You probably know that swans mate for
life. But did you know Canada geese are lifelong love birds too?
A pair of geese raise their goslings and
then remain faithful until death, spending up to 20 years together, flying
south and home again.
When a goose (female) or gander (male)
loses its mate, their signs of grieving are disturbingly human. The widowed
bird hangs its head, losses the desire to eat and shows signs of apathy and
confusion. Animal researchers note that when a Canada goose’s mate dies, the
survivor is at their most vulnerable.
The Canada goose is a powerful reminder
about the importance of gathering support when we are grieving. Like the geese,
we have a tendency to isolate ourselves and stay grounded and still.
By refusing to seek out support, we
condemn ourselves to doing “grief work” alone; the toughest and most heartbreaking
emotional work we will ever do.
When we are grieving, whether it’s the
loss of a mate, parent, child or friend, it is imperative we seek out
compassionate and loving listeners. Why? Look to the sky. Those wild and
precious geese are showing us how we are uplifted, encouraged and comforted
when “birds of a feather stick together.”
Below are three lessons about life, love
and healing from our humble and often grumbled about Canada geese; a flock
that’s proudly true north, strong and free.
#1: Together we are stronger.
Canada geese gather together because
they are setting out on a journey. Once the flock takes to the air, the
flapping of each bird’s wings increases the stamina and speed of the
group. A bird travelling alone flies lower
When we are grieving the death of our
loved one, we too are embarking on a journey through unpredictable weather and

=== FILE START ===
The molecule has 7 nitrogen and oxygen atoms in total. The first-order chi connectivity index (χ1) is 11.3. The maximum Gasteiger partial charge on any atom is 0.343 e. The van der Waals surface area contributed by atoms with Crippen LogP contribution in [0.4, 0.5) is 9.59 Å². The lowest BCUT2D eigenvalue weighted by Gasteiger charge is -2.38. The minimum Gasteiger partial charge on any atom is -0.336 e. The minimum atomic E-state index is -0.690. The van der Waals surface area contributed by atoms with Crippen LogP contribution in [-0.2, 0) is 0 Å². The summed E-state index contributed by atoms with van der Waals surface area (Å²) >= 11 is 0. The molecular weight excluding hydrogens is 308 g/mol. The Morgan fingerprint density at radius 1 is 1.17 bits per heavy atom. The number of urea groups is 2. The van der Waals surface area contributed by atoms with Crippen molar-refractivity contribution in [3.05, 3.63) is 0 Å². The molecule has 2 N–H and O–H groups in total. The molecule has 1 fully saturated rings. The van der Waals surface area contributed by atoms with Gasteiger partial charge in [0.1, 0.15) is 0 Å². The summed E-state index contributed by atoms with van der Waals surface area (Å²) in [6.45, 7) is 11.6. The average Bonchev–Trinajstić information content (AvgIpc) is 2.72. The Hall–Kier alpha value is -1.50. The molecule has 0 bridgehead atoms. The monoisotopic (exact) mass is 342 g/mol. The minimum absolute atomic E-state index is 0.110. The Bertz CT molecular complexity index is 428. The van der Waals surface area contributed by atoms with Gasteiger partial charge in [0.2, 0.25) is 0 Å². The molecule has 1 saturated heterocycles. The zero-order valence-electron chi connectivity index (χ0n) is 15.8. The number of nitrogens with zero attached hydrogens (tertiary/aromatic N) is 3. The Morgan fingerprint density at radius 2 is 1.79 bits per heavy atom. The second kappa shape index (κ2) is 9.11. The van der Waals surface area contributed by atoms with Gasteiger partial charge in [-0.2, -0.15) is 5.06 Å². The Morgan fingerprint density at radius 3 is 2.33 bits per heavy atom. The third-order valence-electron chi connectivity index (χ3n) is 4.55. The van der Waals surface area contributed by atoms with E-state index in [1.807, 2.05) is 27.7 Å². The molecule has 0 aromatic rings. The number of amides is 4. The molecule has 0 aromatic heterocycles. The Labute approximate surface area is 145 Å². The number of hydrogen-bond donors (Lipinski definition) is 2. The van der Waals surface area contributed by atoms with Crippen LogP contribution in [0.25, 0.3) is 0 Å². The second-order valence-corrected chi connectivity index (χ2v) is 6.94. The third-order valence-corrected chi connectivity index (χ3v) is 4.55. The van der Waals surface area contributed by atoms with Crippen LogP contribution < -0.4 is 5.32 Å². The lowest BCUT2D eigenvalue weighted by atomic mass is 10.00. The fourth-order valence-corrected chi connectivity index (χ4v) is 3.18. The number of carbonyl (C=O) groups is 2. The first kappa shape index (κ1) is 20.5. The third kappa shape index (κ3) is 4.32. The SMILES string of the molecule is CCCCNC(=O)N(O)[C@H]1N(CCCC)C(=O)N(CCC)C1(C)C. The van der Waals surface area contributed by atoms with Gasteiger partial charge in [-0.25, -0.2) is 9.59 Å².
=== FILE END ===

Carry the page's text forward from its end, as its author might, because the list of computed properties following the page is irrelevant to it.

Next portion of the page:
unknown territory. Surround yourself
with people on a similar journey. No one
needs, or should, journey through grief alone. Be a goose: find your flock.
#2: When tired and overwhelmed, give up control.
There is no such thing as a full-time
lead goose. No bird can lead the flock for the entire journey. As soon as the
lead goose shifts out of formation for a break, another goose takes over the
Irrespective of what role you play in
your “flock” (perhaps you’re a parent helping their children mourn), remember
to rest and renew by letting other people take over for a while. Be a goose:
lead, take a break, lead again.
#3: Accept encouragement and support.
The only reason why geese honk at each
other when in flock formation is to encourage each other. When one of the flock falls out of formation
and starts flying alone, two or more geese will follow the wayward bird in an
attempt to ensure the goose’s safety.
Being independent, strong and
unemotional are characteristics rewarded in a grief-avoidant culture. Yet when
we are grieving it is imperative we recognize and take strength from our
interconnectedness. Be a goose: when you fall to the ground, let the flock help
you fly again.
shout-out to Dr. Alan D. Wolfelt for his expertise and inspiration, especially
the article “The Critical Importance of Seeking Support: Learning from the